Utility Week

UTILITY Week 11th July 2014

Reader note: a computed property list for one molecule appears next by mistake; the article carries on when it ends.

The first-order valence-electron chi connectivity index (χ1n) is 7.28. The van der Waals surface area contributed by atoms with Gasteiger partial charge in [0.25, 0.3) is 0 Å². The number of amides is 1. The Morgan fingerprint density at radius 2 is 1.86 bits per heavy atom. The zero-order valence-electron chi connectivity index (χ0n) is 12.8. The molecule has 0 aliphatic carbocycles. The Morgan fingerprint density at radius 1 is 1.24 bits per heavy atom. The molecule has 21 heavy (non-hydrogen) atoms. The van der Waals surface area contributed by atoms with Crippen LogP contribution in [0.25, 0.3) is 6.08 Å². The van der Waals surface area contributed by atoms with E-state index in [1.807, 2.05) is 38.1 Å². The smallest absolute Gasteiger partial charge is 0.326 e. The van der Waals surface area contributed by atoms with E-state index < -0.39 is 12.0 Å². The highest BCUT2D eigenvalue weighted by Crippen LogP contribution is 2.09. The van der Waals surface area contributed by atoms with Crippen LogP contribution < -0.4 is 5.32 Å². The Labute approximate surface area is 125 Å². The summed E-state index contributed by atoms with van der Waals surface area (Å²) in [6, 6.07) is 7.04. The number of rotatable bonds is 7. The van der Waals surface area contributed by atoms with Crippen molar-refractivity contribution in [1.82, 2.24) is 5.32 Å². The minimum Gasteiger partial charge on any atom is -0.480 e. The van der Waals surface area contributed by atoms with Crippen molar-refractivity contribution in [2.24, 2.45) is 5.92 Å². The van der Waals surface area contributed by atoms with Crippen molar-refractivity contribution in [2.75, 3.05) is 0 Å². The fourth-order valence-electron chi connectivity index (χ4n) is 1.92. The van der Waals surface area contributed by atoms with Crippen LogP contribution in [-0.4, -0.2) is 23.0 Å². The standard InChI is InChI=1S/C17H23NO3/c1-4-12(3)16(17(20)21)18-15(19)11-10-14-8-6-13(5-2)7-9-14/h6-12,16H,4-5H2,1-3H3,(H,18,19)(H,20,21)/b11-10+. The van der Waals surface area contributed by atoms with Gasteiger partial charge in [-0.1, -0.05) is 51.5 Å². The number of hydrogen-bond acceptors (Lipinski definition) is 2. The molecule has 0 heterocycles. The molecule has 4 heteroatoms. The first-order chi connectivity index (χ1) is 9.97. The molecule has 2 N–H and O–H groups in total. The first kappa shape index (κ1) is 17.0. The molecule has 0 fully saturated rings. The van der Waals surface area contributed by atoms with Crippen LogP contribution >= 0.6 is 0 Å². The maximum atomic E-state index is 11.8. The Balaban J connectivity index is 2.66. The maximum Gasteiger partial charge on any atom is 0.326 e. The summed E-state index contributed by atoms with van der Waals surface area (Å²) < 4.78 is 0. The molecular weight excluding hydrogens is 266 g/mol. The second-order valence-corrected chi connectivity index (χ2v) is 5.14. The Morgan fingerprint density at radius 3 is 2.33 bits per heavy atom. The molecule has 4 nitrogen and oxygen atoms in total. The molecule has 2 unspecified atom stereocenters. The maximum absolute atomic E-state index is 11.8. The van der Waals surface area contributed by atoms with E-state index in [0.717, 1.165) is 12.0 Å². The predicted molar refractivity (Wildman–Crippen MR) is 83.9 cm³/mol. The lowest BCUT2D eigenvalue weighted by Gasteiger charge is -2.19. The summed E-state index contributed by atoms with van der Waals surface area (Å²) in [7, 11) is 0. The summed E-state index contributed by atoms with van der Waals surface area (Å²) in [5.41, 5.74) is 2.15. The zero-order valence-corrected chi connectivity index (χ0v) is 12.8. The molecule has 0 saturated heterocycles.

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UTILITY WEEK | 11Th - 17Th JULY 2014 | 11 Policy & Regulation This week Level playing field is key, says Open Water Water firms must ensure they do not discrimi- nate against competitors when market opens Establishing a level playing field for the non-domestic water market when it opens in April 2017 is paramount, according to the latest document from market architect Open Water, published last week. Water companies must be careful when setting wholesale tariffs, because they could "inad- vertently offer opportunities for cherry-picking, or open themselves up to accusations of market squeeze", said the latest iteration of the market architecture plan, first published in January. Open Water emphasised that company boards would be held responsible for ensuring market entrants and out-of-area retailers were able to compete on fair terms with their own retail arms. The degree of formal separa- tion required to achieve this is le up to each company, although the document does suggest that a compliance officer role would help the assurance process. The report said: "Boards will need to make the right decisions for their companies based on their assessment of both the current and continuing costs and benefits of increased separation in their governance arrangements and increased transparency in how they interact with their own retail activity." It acknowledged: "Some companies may consider that it is better that they pursue the option of exiting the non-household retail market." The next iteration of the market architecture plan will be published in the autumn. The latest version can be read at www.open-water.org.uk. EB NUcLEar Small nuclear 'held back by licensing' The deployment of small nuclear reactors is being held up by the licensing process, and not by issues with the technology, MPs were told this week. The Energy and Climate Change Committee (ECCC) heard that the time it takes for reactors to be approved, and the consideration of non-technology processes, was delaying the deployment of small modular reactors (SMRs). Bill Fox, chief executive of US firm Generation mPower, told the committee it would be "advantageous" to set different licensing criteria for SMRs than for large reactors. He said: "They are different and there are a number of safety case analyses required on a large reactor that are not required on an SMR." ELEcTrIcITY Decc defends award of early CfDs The early contracts for difference (CfDs) awarded to eight renew- able energy projects were neces- sary to bring forward a competi- tive electricity generation market, according to officials from Decc. Giving evidence to the Public Accounts Committee (PAC), Decc officials were responding to a report from the National Audit Office which criticised the department for failing to tender the contracts. Contracts worth £16.6 billion were awarded under the Final Investment Decision Enabling for Renewables scheme, commit- ting 58 per cent of Decc's budget for renewables under the Levy Control Framework until 2021. However, Stephen Lovegrove, permanent secretary at Decc, told MPs the contracts would bring down the costs of renew- able technologies and help to create a competitive generation market. ELEcTrIcITY National Grid set to net £5m for EMR National Grid Electricity Transmission (NGET) is set to receive £5 million in provisional allowances for its role as the Electricity Market Reform (EMR) delivery body. NGET is expected to be appointed to the role in August, and will be given the provi- sion allowances for the first 20 months of operation (1 August 2014 to 31 March 2016), pro- vided it meets the timetable for submitting its full EMR business plan. Ofgem said it would take the "unusual" step of providing provisional allowances ahead of seeing a business plan to sup- port the "smooth introduction of EMR". Companies warned over wholesale pricing Political Agenda Mathew Beech "The Green Party could tempt the Lib Dem core" The political big three are getting it in the neck: the Tories are fighting off UKIP; Labour too is suffering at the hands of Nigel Farage, while also battling Ed Miliband's image problem; and the Lib Dems are staring down the barrel of political annihila- tion come polling day in May. Nick Clegg's cronies are now part of the political establish- ment so oen despised by the electorate. Their promise of being different to the blue and red camps in Westminster has card that oen drew voters towards Clegg's party – they are not mainstream. The Lib Dems, having spent the best part of five years within government, are now the very thing they used to oppose and be the alternative to. They are also tainted by their association with the Tories. The Greens, especially with energy high on the agenda, could make significant inroads, tempt- ing the Lib Dem core to a new, but strangely familiar position. been lost – and with it large swathes of their support. Even the core Lib Dem vote is under attack, this time from the UKIP of the le: the Green Party. The Greens have everything the Lib Dems used to offer. They are pro-renewables, whereas the Lib Dem energy secretary Ed Davey is presiding over a department keen to cut support for onshore wind and large-scale solar – to much protestation. The Greens oppose nuclear power – something the Lib Dems were proud to oppose as well, before Davey led his party across that line last year. Natalie Bennett, leader of the Green Party, even has the trump

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